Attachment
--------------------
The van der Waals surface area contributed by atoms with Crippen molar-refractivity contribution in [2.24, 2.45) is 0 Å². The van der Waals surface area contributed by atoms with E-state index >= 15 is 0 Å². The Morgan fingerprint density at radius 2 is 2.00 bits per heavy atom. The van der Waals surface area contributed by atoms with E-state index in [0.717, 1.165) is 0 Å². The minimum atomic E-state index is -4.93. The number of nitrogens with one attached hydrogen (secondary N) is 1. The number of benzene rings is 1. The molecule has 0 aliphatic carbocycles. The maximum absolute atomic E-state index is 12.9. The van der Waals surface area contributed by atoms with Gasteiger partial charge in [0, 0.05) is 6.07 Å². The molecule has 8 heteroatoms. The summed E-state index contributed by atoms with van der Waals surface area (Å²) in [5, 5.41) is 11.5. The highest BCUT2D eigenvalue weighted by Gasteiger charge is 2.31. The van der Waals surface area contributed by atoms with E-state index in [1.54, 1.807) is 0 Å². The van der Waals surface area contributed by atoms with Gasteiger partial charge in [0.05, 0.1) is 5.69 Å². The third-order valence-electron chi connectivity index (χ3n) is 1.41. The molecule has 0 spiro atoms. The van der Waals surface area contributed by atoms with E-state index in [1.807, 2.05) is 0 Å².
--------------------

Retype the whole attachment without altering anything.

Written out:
The van der Waals surface area contributed by atoms with Crippen molar-refractivity contribution in [2.24, 2.45) is 0 Å². The van der Waals surface area contributed by atoms with E-state index >= 15 is 0 Å². The Morgan fingerprint density at radius 2 is 2.00 bits per heavy atom. The van der Waals surface area contributed by atoms with E-state index in [0.717, 1.165) is 0 Å². The minimum atomic E-state index is -4.93. The number of nitrogens with one attached hydrogen (secondary N) is 1. The number of benzene rings is 1. The molecule has 0 aliphatic carbocycles. The maximum absolute atomic E-state index is 12.9. The van der Waals surface area contributed by atoms with Gasteiger partial charge in [0, 0.05) is 6.07 Å². The molecule has 8 heteroatoms. The summed E-state index contributed by atoms with van der Waals surface area (Å²) in [5, 5.41) is 11.5. The highest BCUT2D eigenvalue weighted by Gasteiger charge is 2.31. The van der Waals surface area contributed by atoms with E-state index in [1.54, 1.807) is 0 Å². The van der Waals surface area contributed by atoms with Gasteiger partial charge in [0.05, 0.1) is 5.69 Å². The third-order valence-electron chi connectivity index (χ3n) is 1.41. The molecule has 0 spiro atoms. The van der Waals surface area contributed by atoms with E-state index in [1.807, 2.05) is 0 Å².